Grant winners

February 7, 2013

Leverhulme Trust

Research Project Grants
Sciences

Localisation for branching Bouchaud random walks

  • Award winner: Radostin Simitev
  • Institution: University of Glasgow
  • Value: £147,661

Two-layer thermo-compositional dynamo models of the geomagnetic field

Feasibility of nanomaterial fabrication by microwave-promoted microreactor

  • Award winner: Jamie Davies
  • Institution: University of Edinburgh
  • Value: £238,569

Building a synthetic cell- patterning mechanism to test a biological model

Economic and Social Research Council

Future Research Leaders Scheme

Mapping the cultural landscape of emotions for social interaction

  • Award winner: Robin Purshouse
  • Institution: University of Sheffield
  • Value: £173,428

Complex systems modelling of alcohol consumption dynamics in the British population

  • Award winner: Stefania Marino
  • Institution: University of Manchester
  • Value: £161,869

Migration and trade union responses: analysis of the UK in a comparative perspective

European Commission

Marie Curie Fellowship

  • Award winner: Sergei Turitsyn
  • Institution: Aston University
  • Value: £239,646

Development of advanced all-optical regenerator subsystems for exceeding Shannon’s linear capacity limits in future optical networks

Exploring injectable peptide-based hydrogels for cell therapy

Knowledge transfer on novel nanostructures synthesised by laser ablation and their application for biological sensors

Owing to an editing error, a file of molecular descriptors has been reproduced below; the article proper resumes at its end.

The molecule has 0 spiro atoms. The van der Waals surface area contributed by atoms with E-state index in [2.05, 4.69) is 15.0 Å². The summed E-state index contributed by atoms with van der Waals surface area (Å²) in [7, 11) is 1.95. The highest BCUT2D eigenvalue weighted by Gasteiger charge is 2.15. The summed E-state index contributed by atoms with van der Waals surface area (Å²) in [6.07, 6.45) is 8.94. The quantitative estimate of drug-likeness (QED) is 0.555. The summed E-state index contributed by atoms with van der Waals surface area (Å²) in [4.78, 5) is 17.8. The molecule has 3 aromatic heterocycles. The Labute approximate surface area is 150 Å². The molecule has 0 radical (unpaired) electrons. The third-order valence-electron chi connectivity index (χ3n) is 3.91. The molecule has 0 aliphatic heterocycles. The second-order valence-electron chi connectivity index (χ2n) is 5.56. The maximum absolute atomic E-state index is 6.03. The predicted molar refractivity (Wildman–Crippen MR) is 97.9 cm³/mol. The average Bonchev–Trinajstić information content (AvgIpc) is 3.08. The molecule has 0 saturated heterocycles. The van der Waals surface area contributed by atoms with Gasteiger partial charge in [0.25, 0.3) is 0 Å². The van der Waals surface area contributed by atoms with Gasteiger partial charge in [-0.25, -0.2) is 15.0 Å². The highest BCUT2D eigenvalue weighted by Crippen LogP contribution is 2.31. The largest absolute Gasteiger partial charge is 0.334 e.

FP7 - ICT Call

  • Award winner: Simon Thompson
  • Institution: University of Kent
  • Value: £471,706

Prowess: Property-based testing of web services

In detail

Award winner: Emma Tarlo

Institution: Goldsmiths, University of London

Value: £145,539

Head to head: untangling the global trade in human hair

This research explores the various uses and meanings of hair as it becomes incorporated into different projects of self-enhancement and asks what this trade might tell us about gender, ethnicity, bodies and identities in the early 21st century. It involves following the passage of hair as it moves between significant nodes of interaction in the global hair trade, with a particular focus on shops and salons in London, wig-making in New York, Hindu temples and rural areas in India where hair is collected and processed, and hair-harvesting events in Ukraine. It will also explore the relationships of intimacy and distance between different actors in the trade - “hair givers”, barbers, “collectors”, stylists, etc. While at one level the research aims to document a trade about which little is known, it also explores the strangeness of disembodied hair with its capacity to be conceptualised as body part, waste product, organic crop and desirable commodity.

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